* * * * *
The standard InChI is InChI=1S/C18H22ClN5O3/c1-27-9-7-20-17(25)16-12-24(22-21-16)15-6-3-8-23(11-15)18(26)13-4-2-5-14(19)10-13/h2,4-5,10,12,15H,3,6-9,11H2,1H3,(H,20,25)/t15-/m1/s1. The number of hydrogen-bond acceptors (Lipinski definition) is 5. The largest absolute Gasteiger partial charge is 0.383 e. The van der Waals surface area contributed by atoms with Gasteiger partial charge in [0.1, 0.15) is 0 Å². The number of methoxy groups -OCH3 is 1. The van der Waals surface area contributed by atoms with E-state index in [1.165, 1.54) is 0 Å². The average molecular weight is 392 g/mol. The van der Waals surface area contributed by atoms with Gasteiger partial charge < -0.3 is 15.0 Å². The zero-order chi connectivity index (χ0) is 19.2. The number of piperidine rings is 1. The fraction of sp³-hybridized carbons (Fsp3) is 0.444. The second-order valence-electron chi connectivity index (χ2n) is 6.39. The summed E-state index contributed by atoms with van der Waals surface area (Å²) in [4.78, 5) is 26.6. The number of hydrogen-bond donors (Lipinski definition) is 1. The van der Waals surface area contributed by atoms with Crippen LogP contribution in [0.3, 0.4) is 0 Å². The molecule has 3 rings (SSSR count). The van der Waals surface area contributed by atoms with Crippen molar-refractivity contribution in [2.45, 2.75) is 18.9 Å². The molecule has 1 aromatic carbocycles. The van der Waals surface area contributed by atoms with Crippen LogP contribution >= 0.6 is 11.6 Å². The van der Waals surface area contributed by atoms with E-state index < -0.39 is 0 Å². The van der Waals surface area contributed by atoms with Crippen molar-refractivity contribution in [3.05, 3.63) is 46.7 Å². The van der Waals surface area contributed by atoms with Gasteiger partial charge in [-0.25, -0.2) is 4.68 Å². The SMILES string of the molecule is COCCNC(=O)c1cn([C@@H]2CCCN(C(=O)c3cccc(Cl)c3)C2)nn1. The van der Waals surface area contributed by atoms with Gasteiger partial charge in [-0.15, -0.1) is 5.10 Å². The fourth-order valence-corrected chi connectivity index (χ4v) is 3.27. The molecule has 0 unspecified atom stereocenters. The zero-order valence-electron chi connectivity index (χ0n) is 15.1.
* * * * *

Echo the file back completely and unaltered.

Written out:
The standard InChI is InChI=1S/C18H22ClN5O3/c1-27-9-7-20-17(25)16-12-24(22-21-16)15-6-3-8-23(11-15)18(26)13-4-2-5-14(19)10-13/h2,4-5,10,12,15H,3,6-9,11H2,1H3,(H,20,25)/t15-/m1/s1. The number of hydrogen-bond acceptors (Lipinski definition) is 5. The largest absolute Gasteiger partial charge is 0.383 e. The van der Waals surface area contributed by atoms with Gasteiger partial charge in [0.1, 0.15) is 0 Å². The number of methoxy groups -OCH3 is 1. The van der Waals surface area contributed by atoms with E-state index in [1.165, 1.54) is 0 Å². The average molecular weight is 392 g/mol. The van der Waals surface area contributed by atoms with Gasteiger partial charge < -0.3 is 15.0 Å². The zero-order chi connectivity index (χ0) is 19.2. The number of piperidine rings is 1. The fraction of sp³-hybridized carbons (Fsp3) is 0.444. The second-order valence-electron chi connectivity index (χ2n) is 6.39. The summed E-state index contributed by atoms with van der Waals surface area (Å²) in [4.78, 5) is 26.6. The number of hydrogen-bond donors (Lipinski definition) is 1. The van der Waals surface area contributed by atoms with Crippen LogP contribution in [0.3, 0.4) is 0 Å². The molecule has 3 rings (SSSR count). The van der Waals surface area contributed by atoms with Crippen molar-refractivity contribution in [2.45, 2.75) is 18.9 Å². The molecule has 1 aromatic carbocycles. The van der Waals surface area contributed by atoms with Crippen LogP contribution >= 0.6 is 11.6 Å². The van der Waals surface area contributed by atoms with E-state index < -0.39 is 0 Å². The van der Waals surface area contributed by atoms with Crippen molar-refractivity contribution in [3.05, 3.63) is 46.7 Å². The van der Waals surface area contributed by atoms with Gasteiger partial charge in [-0.25, -0.2) is 4.68 Å². The SMILES string of the molecule is COCCNC(=O)c1cn([C@@H]2CCCN(C(=O)c3cccc(Cl)c3)C2)nn1. The van der Waals surface area contributed by atoms with Gasteiger partial charge in [-0.15, -0.1) is 5.10 Å². The fourth-order valence-corrected chi connectivity index (χ4v) is 3.27. The molecule has 0 unspecified atom stereocenters. The zero-order valence-electron chi connectivity index (χ0n) is 15.1.